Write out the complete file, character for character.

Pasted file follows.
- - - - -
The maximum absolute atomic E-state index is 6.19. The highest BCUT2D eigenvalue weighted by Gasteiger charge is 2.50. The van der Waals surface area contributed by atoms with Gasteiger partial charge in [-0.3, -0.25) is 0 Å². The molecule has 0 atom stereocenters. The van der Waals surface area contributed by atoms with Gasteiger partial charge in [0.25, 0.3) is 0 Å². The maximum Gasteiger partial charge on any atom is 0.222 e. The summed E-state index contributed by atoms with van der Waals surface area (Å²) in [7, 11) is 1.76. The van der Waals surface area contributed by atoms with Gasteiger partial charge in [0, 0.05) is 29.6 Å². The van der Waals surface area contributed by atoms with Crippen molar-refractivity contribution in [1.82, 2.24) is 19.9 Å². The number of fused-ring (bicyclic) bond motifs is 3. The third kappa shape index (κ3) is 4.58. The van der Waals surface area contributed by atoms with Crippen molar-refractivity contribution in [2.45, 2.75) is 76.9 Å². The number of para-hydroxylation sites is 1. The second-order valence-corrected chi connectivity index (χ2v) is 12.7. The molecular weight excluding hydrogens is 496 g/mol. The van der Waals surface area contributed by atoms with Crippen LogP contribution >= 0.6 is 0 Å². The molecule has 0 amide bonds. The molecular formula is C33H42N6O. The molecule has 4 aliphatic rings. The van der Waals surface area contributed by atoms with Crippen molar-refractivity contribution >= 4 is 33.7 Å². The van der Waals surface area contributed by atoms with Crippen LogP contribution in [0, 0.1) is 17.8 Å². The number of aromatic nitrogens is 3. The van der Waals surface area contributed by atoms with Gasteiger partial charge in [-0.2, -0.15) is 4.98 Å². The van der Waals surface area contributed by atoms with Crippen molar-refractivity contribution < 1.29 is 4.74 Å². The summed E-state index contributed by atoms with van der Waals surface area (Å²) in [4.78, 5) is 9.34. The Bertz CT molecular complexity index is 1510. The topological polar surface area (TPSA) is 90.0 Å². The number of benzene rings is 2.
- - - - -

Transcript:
The maximum absolute atomic E-state index is 6.19. The highest BCUT2D eigenvalue weighted by Gasteiger charge is 2.50. The van der Waals surface area contributed by atoms with Gasteiger partial charge in [-0.3, -0.25) is 0 Å². The molecule has 0 atom stereocenters. The van der Waals surface area contributed by atoms with Gasteiger partial charge in [0.25, 0.3) is 0 Å². The maximum Gasteiger partial charge on any atom is 0.222 e. The summed E-state index contributed by atoms with van der Waals surface area (Å²) in [7, 11) is 1.76. The van der Waals surface area contributed by atoms with Gasteiger partial charge in [0, 0.05) is 29.6 Å². The van der Waals surface area contributed by atoms with Crippen molar-refractivity contribution in [1.82, 2.24) is 19.9 Å². The number of fused-ring (bicyclic) bond motifs is 3. The third kappa shape index (κ3) is 4.58. The van der Waals surface area contributed by atoms with Crippen molar-refractivity contribution in [2.45, 2.75) is 76.9 Å². The number of para-hydroxylation sites is 1. The second-order valence-corrected chi connectivity index (χ2v) is 12.7. The molecular weight excluding hydrogens is 496 g/mol. The van der Waals surface area contributed by atoms with Crippen LogP contribution >= 0.6 is 0 Å². The molecule has 0 amide bonds. The molecular formula is C33H42N6O. The molecule has 4 aliphatic rings. The van der Waals surface area contributed by atoms with Crippen molar-refractivity contribution >= 4 is 33.7 Å². The van der Waals surface area contributed by atoms with Crippen LogP contribution in [0, 0.1) is 17.8 Å². The number of aromatic nitrogens is 3. The van der Waals surface area contributed by atoms with Gasteiger partial charge in [-0.2, -0.15) is 4.98 Å². The van der Waals surface area contributed by atoms with Crippen molar-refractivity contribution < 1.29 is 4.74 Å². The summed E-state index contributed by atoms with van der Waals surface area (Å²) in [4.78, 5) is 9.34. The Bertz CT molecular complexity index is 1510. The topological polar surface area (TPSA) is 90.0 Å². The number of benzene rings is 2.